This article was originally published on the World Economic Forum.


“Despite increasing attention on the topic of nature loss, there is still limited understanding on how nature loss can be material to businesses and what the private sector can do to address this challenge. The World Economic Forum is launching a series of New Nature Economy (NNE) reports in 2020, making a business and economic case for safeguarding nature. Nature Risk Rising, the first of the NNE series, aims to show how nature-related risks are material to business and why they must be urgently mainstreamed in risk-management strategies.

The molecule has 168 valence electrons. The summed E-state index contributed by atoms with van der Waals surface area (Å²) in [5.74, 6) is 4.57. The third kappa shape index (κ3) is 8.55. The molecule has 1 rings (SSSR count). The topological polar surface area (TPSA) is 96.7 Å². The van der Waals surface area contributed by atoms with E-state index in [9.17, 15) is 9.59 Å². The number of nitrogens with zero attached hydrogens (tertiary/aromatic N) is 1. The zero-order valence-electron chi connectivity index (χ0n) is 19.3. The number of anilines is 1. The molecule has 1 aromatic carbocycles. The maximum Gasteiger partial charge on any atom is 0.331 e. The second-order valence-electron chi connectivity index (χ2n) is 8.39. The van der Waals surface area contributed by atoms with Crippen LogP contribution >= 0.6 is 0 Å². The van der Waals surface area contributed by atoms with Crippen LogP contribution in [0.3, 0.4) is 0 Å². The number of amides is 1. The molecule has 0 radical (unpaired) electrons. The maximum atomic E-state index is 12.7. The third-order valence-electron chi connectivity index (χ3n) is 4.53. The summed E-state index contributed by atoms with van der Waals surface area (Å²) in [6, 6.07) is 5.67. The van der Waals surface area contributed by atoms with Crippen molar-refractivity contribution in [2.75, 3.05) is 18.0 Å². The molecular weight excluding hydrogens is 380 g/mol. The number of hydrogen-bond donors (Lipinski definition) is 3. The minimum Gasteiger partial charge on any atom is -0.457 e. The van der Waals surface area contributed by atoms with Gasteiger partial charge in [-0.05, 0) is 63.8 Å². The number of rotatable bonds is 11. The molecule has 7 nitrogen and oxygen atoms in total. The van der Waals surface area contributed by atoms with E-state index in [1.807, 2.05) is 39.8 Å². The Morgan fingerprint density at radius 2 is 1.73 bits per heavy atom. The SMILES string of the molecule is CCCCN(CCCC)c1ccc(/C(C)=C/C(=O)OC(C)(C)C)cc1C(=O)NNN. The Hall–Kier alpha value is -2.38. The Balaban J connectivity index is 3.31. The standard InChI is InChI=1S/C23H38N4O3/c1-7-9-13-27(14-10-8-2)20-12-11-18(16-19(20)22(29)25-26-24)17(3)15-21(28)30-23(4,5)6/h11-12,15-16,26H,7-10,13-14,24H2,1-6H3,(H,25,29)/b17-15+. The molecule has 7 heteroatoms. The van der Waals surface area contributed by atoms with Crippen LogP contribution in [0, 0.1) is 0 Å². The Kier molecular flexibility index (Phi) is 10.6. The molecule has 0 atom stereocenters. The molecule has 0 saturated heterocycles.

Here are the five key lessons from the Nature Risk Rising report:

  1. Economic growth has come at a heavy cost to natural systems
    …Three-quarters of ice-free land and 66% of the marine environment have been altered and 1 million species are at the risk of extinction in the coming decades, mostly due to human activities.
  2. Five direct drivers are responsible for 90% of nature loss
    …Namely, land-and-sea-use change, natural resource exploitation, climate change, pollution and invasive alien species.
  3. Nature loss is often hidden
    …Nature is often hidden or incorrectly priced in supply chains, blurring the link between nature loss and the bottom line.
  4. A risks framework for nature
    …An urgent reframing of the financial materiality of nature risks is required.
  5. Business as champions for nature
    …By realizing how nature-loss is material to their operations and growth models, businesses can and must be a key part of the solution.”

Read on at: the World Economic Forum